{
   "general":{
      "publish_interval":30
   },
   "comstation":{
      "enable":true,
      "port":"/dev/ttyUSB0",
      "work_period":0,
      "geo":"59.944917,30.294558",
      "public_key":""
   },
   "httpstation":{
      "enable":false,
      "port":8001
   },
   "mqttstation": {
      "enable": false,
      "host": "connectivity.robonomics.network",
      "port": 1883
   },
   "luftdaten":{
      "enable":false
   },
   "robonomics":{
      "enable":true,
      "ipfs_provider":"/ip4/127.0.0.1/tcp/5001/http",
      "ipfs_topic":"airalab.lighthouse.5.robonomics.eth"
   },
   "datalog":{
      "enable":false,
      "path":"",
      "suri":"",
      "remote":"wss://substrate.ipci.io",
      "dump_interval":3600,
      "temporal_username":"",
      "temporal_password":""
   },
   "dev":{
      "sentry":""
   }
}

If you don't have a real sensor, you can use sensors-connectivity/utils/virtual-sensor.py script to emulate one

Enable HTTPStation and disable COMStation by changing the configuration file as:

{
   "general":{
      "publish_interval":30
   },
   "comstation":{
      "enable":false,
      "port":"/dev/ttyUSB0",
      "work_period":0,
      "geo":"59.944917,30.294558",
      "public_key":""
   },
   "httpstation":{
      "enable":true,
      "port":8001
   },
   ...
}

and launching utils/virtual-sensor.py in a dedicated terminal in the VM

Save the file and launch connectivity from sensors-connectivity folder:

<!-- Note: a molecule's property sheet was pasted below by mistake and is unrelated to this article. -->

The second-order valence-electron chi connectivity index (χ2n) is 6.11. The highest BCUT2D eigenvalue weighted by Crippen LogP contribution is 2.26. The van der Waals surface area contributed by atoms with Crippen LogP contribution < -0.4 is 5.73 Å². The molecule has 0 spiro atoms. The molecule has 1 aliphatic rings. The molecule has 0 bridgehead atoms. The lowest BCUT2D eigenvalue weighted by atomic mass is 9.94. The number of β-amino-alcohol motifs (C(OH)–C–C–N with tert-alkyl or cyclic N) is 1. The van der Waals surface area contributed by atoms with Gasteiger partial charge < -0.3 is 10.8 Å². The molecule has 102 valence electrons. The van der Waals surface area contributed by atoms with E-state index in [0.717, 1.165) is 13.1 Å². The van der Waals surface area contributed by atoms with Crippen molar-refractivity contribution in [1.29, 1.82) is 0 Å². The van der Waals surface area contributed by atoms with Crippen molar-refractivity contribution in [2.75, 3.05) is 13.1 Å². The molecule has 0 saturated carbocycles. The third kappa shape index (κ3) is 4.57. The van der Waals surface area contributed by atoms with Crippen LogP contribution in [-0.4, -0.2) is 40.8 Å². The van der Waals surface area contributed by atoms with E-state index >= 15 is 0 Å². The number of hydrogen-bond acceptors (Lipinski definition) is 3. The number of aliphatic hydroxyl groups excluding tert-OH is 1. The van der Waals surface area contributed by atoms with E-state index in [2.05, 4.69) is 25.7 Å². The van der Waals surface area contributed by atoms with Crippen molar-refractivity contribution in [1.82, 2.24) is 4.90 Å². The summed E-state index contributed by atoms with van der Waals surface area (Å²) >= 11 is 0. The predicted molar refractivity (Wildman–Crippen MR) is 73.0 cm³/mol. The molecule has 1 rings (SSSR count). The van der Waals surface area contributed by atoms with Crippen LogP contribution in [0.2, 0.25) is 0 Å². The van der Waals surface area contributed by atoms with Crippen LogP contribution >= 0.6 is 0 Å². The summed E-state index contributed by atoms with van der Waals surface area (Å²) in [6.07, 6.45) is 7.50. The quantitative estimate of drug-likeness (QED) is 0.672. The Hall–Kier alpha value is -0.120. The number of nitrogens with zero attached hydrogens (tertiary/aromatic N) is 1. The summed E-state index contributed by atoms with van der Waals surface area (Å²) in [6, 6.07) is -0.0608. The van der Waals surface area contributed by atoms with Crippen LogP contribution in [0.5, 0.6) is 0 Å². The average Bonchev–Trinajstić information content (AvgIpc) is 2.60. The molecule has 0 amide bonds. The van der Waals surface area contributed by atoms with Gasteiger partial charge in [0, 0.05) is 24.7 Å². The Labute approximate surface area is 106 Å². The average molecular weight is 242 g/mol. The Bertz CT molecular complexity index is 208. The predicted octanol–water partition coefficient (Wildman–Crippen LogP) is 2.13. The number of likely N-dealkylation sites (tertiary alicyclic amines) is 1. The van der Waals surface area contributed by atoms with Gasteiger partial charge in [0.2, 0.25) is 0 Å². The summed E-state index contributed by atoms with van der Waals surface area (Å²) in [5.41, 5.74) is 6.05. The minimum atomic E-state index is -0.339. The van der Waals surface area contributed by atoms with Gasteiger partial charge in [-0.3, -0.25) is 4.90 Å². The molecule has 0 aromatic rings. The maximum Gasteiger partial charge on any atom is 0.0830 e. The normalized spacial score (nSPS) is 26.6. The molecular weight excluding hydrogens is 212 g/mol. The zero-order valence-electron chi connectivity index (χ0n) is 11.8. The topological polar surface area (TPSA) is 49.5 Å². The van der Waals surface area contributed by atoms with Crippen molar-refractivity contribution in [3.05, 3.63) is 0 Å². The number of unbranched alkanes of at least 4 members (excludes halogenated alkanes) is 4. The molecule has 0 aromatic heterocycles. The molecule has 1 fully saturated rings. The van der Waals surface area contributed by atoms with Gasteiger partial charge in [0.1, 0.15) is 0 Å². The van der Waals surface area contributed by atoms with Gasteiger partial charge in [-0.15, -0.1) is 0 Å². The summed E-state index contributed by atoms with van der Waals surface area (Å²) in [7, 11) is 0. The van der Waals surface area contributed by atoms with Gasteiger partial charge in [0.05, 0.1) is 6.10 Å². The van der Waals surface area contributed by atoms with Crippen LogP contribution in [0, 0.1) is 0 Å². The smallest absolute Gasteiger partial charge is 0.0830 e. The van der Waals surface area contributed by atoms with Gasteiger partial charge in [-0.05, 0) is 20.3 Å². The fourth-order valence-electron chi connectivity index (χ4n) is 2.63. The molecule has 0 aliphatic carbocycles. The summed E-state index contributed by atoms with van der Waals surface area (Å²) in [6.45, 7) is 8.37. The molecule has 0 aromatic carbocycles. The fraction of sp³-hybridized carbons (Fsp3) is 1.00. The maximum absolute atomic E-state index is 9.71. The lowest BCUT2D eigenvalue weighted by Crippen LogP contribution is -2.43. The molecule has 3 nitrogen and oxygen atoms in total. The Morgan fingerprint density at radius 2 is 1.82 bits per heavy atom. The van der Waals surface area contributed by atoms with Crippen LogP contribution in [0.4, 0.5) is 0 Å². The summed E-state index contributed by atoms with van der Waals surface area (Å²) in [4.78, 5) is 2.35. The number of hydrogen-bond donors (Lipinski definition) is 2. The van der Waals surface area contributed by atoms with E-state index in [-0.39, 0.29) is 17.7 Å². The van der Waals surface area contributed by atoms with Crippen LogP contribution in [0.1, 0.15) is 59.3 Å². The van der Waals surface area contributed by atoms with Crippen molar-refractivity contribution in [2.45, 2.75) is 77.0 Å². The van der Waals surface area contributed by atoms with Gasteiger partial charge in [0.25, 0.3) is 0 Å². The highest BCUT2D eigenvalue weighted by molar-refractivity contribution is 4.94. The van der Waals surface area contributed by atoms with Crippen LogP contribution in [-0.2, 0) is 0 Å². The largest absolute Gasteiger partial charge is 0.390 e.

source result/setup.zsh
roslaunch sensors_connectivity agent.launch config:=$PWD/config/my.json

You should see first measurements in the console output

Look for your IPFS ID in the VM. It appears right after booting the image or via ipfs id command. We will need it later.

Now let's set up our own instance of the map. On your laptop (not in the VM) clone this repository and build the app:

git clone https://github.com/airalab/sensors.robonomics.network
cd sensors.robonomics.network
yarn install

Edit src/agents.json file and put your IPFS ID. For example:

[
  "12D3KooWSCFAD3Lpew1HijniE6oFTuo4jsMwHzF87wNnXkpCRYWn"
]

Launch the map:

yarn serve

Go to http://localhost:8080/ or the address yarn gave you and look for the sensor.

Practice

Trajectory 1. Flash a sensor ESP + SDS011

Requirements:

  • ESP8266
  • At least one of sensors SDS011, BME280, HTU21D

Use the instruction to connect a sensor to Robonomics Connectivity.

Check that your sensor appears on our map.

Trajectory 2. Launch Connectivity

Requirements:

  • ROS
  • Python
  • Nix (optional)

Build and launch sensors-connectivity

How it build, install here and configure here

General scheme of the package:

    station1 \                        / feeder1
    station2 -  sensors-connectivity  - feeder2
    station3 /                        \ feeder3

The choice is proposed to implement either a new station, for example, a random number generator, or a new feeder, for example, displaying a string on the screen.

Interface IStationhere.

Interface IFeederhere